•           1972, Newark (N.J.) Evening News reporter Peter Bridge was charged with contempt and jailed for 21 days after refusing to answer questions from an Essex County grand jury related to a story he wrote about a bribery case involving the Newark Housing Authority. Though Bridge answered more than 50 questions posed by the grand jury, he refused to answer questions that he said went beyond the scope of his story, including inquiries about his sources.

•           1972, Los Angeles Herald-Examiner journalist William Farr was jailed for 46 days for refusing to reveal sources for a story he wrote about the Charles Manson murder trial. Despite a gag order imposed by the judge on attorneys, witnesses and court personnel, Farr obtained and published a prospective witness‟s account of plans by the Manson family to murder celebrities such as Frank Sinatra and Elizabeth Taylor. When Farr refused to tell Los Angeles Superior Court Judge

•           1972, Los Angeles Times Washington bureau chief John F. Lawrence and reporters Ronald J. Ostrow and Jack Nelson were ordered to turn over tapes and other materials from more than five hours of interviews with Alfred C. Baldwin III, a key witness in the Watergate break-in case. Lawrence was jailed briefly for refusing to turn over the tapes but was released after Baldwin agreed to relieve the newspaper of its obligation to secrecy and personally approved the surrender of the recordings.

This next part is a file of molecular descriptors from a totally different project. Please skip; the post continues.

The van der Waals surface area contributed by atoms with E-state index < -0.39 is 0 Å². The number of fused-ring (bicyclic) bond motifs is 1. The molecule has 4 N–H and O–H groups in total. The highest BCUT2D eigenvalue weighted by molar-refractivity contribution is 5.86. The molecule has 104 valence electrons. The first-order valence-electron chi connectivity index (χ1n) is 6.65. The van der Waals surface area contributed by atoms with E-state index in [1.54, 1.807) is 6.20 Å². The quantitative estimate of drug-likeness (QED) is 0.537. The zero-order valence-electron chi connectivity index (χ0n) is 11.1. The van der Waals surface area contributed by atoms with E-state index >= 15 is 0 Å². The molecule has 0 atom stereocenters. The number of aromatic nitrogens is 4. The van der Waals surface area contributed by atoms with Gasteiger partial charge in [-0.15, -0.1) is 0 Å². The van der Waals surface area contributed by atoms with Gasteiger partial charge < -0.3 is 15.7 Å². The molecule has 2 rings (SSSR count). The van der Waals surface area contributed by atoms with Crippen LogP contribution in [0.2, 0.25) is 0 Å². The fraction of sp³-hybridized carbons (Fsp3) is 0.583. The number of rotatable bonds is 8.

•           1978 New York Times reporter Myron Farber wrote a series of articles in 1975 that led to the criminal indictment of New Jersey surgeon Dr. Mario Jascalevich — referred to as “Dr. X” in Farber’s early articles — on charges that he murdered five of his patients with lethal doses of curare, a powerful muscle-relaxing drug. Attorneys for Jascalevich subpoenaed all of Farber’s notes and files on the case to see if they could be relevant to Jascalevich‟s defense. Farber refused to turn over his notes and was sentenced to six months in jail and fined $1,000. The New York Times was also ordered to pay $100,000 in civil contempt fines plus $5,000 per day while Farber was in jail. Farber served 40 days of his six-month sentence before New Jersey Gov. Brendan Byrne pardoned him and ordered the return of $286,000 in criminal fines against the Times.

•           1979, News director at radio station KLUE in Longview, Texas, Wayne Harrison became the first broadcast journalist in Texas to be jailed for refusing to reveal a news source. Harrison remained in jail for three hours but was released after Moore decided the court no longer needed to know the sources’ names.

•           1981, Ellen Marks, a reporter for The Idaho Statesman, was cited for contempt of court for refusing to reveal to a judge the location where she interviewed a woman who disappeared with her 8-yearold daughter and defied court orders to return the girl to her father. A judge ordered Marks jailed, but then released her the same day and began a series of $500 fines.